Honestly Kid

by Daniel Damkoehler


premature fiction

William and Tamra On The Porch

He told her about the old man, about Fresno, drinking coffee, and Maria, Tommy’s mother. He didn’t tell her who the old man accused of killing the boys. He couldn’t. It felt simply too absurd. He wasn’t sure it was true yet, hadn’t reasoned out all the evidence the old man had rattled off on that park bench as though listing the ingredients of a favorite family recipe.

When Tamra asked him directly, “So, who does he think did it?” William stalled. “I’m not sure he was making any sense.” The old man was perfectly coherent, a person of one, rational mind, with a sound conclusion. “He’s not a cop any way, so it doesn’t much matter.”

“But he might go to the cops.”

“He wants me to.”


“Yeah, says he’s too old. That it’s best for me, blah blah blah.”

She leaned away from him in the large wicker chair they had settled into more comfortably than either would have thought possible. She looked at him and knew he was hiding, she’d seen it in her mom’s boyfriends and in addicts she had scooped into the ambulance, both groups more the run off of human beings than whole persons. Casual lies as carefully and densely constructed as some ancient Spanish fort, each word a precisely cut stone, every pause diligently mixed and expertly spread mortar, and each window offering only the narrowest glimpse of deadly archers within. She took aim and lobbed her artillary over his high walls of deception, “You’re full of shit.”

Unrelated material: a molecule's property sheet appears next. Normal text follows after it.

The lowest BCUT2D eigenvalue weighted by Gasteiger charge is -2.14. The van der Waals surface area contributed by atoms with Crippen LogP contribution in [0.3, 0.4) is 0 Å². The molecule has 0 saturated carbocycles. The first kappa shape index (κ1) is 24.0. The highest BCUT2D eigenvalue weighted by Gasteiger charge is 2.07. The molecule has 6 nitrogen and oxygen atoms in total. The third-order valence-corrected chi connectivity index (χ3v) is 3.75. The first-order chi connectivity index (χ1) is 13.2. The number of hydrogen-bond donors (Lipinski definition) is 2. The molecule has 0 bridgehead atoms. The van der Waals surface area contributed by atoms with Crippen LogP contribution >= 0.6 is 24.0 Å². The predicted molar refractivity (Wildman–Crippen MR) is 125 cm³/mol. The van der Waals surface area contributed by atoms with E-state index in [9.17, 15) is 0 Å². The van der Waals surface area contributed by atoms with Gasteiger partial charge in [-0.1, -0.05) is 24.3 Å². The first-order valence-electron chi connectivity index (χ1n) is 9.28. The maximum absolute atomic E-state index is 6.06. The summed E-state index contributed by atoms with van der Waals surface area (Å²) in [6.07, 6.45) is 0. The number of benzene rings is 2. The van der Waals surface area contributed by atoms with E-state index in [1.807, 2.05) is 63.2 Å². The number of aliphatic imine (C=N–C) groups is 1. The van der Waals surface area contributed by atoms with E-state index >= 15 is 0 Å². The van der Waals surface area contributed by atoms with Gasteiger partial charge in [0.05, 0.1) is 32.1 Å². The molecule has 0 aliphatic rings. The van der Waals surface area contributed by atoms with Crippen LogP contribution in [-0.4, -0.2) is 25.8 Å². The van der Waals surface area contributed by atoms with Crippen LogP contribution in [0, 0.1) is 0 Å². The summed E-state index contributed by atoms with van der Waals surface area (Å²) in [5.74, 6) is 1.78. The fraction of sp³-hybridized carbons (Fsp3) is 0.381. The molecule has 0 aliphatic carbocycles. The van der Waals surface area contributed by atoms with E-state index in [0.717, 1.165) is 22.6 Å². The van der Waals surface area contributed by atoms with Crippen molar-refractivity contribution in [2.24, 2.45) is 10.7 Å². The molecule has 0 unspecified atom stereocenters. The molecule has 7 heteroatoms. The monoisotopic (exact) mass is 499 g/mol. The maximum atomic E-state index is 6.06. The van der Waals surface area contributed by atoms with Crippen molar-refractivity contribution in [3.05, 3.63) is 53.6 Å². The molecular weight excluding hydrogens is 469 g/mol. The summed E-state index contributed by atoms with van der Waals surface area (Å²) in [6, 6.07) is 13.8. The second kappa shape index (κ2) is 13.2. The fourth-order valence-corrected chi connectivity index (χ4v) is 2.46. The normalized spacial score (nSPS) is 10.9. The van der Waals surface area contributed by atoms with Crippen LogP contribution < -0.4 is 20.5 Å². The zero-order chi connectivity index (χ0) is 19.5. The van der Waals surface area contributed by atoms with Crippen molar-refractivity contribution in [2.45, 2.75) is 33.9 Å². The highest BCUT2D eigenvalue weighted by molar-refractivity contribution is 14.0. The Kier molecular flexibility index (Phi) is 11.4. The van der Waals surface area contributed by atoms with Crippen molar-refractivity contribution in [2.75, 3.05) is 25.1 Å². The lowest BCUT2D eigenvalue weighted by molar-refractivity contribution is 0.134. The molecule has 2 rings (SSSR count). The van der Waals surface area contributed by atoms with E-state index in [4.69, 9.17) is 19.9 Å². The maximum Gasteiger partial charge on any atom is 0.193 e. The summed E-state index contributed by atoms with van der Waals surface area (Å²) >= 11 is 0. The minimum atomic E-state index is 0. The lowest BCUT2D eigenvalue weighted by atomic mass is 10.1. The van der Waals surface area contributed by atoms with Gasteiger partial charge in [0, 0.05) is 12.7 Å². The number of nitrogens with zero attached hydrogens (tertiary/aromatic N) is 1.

“I don’t know what that old man said or even if you saw some old man, but you better figure your shit out.” And into the house she went without so much as a “fuck you” to cap the whole thing off.

The comfortable warmth of her body receded slowly until he couldn’t remember how they had fit together. He decided to tell her the whole truth, but he would wait to start until she was almost asleep and less likely to hear his fears in the telling.